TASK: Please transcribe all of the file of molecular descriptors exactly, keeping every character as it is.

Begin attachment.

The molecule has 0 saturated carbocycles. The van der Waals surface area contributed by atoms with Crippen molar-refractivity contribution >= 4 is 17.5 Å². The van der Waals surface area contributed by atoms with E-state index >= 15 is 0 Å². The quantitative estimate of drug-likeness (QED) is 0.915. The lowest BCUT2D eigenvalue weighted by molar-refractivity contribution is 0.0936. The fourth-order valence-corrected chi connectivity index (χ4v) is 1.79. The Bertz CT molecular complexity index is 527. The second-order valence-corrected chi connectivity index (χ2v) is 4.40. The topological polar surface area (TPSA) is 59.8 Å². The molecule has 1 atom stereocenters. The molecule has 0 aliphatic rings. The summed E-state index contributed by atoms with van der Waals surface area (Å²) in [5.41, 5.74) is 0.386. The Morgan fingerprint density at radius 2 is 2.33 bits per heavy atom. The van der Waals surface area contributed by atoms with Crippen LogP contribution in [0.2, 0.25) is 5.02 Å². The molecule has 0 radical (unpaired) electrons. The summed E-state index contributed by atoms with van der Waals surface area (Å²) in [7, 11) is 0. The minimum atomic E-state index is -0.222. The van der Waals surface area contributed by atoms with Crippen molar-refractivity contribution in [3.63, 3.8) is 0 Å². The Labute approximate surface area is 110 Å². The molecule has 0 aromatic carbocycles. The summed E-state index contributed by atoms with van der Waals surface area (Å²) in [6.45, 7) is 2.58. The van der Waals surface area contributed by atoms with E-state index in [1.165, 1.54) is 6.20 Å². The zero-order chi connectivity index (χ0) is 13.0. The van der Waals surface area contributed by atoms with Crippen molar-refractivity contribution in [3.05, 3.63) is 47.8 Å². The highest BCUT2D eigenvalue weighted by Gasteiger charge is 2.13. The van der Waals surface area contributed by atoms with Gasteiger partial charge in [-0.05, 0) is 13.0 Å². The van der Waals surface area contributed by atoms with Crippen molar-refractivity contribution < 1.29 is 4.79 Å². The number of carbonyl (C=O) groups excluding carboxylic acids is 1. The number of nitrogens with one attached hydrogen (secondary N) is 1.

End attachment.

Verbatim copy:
The molecule has 0 saturated carbocycles. The van der Waals surface area contributed by atoms with Crippen molar-refractivity contribution >= 4 is 17.5 Å². The van der Waals surface area contributed by atoms with E-state index >= 15 is 0 Å². The quantitative estimate of drug-likeness (QED) is 0.915. The lowest BCUT2D eigenvalue weighted by molar-refractivity contribution is 0.0936. The fourth-order valence-corrected chi connectivity index (χ4v) is 1.79. The Bertz CT molecular complexity index is 527. The second-order valence-corrected chi connectivity index (χ2v) is 4.40. The topological polar surface area (TPSA) is 59.8 Å². The molecule has 1 atom stereocenters. The molecule has 0 aliphatic rings. The summed E-state index contributed by atoms with van der Waals surface area (Å²) in [5.41, 5.74) is 0.386. The Morgan fingerprint density at radius 2 is 2.33 bits per heavy atom. The van der Waals surface area contributed by atoms with Crippen LogP contribution in [0.2, 0.25) is 5.02 Å². The molecule has 0 radical (unpaired) electrons. The summed E-state index contributed by atoms with van der Waals surface area (Å²) in [7, 11) is 0. The minimum atomic E-state index is -0.222. The van der Waals surface area contributed by atoms with Crippen molar-refractivity contribution in [3.63, 3.8) is 0 Å². The Labute approximate surface area is 110 Å². The molecule has 0 aromatic carbocycles. The summed E-state index contributed by atoms with van der Waals surface area (Å²) in [6.45, 7) is 2.58. The van der Waals surface area contributed by atoms with E-state index in [1.165, 1.54) is 6.20 Å². The zero-order chi connectivity index (χ0) is 13.0. The van der Waals surface area contributed by atoms with Crippen molar-refractivity contribution in [3.05, 3.63) is 47.8 Å². The highest BCUT2D eigenvalue weighted by Gasteiger charge is 2.13. The van der Waals surface area contributed by atoms with Gasteiger partial charge in [-0.05, 0) is 13.0 Å². The van der Waals surface area contributed by atoms with Crippen molar-refractivity contribution < 1.29 is 4.79 Å². The number of carbonyl (C=O) groups excluding carboxylic acids is 1. The number of nitrogens with one attached hydrogen (secondary N) is 1.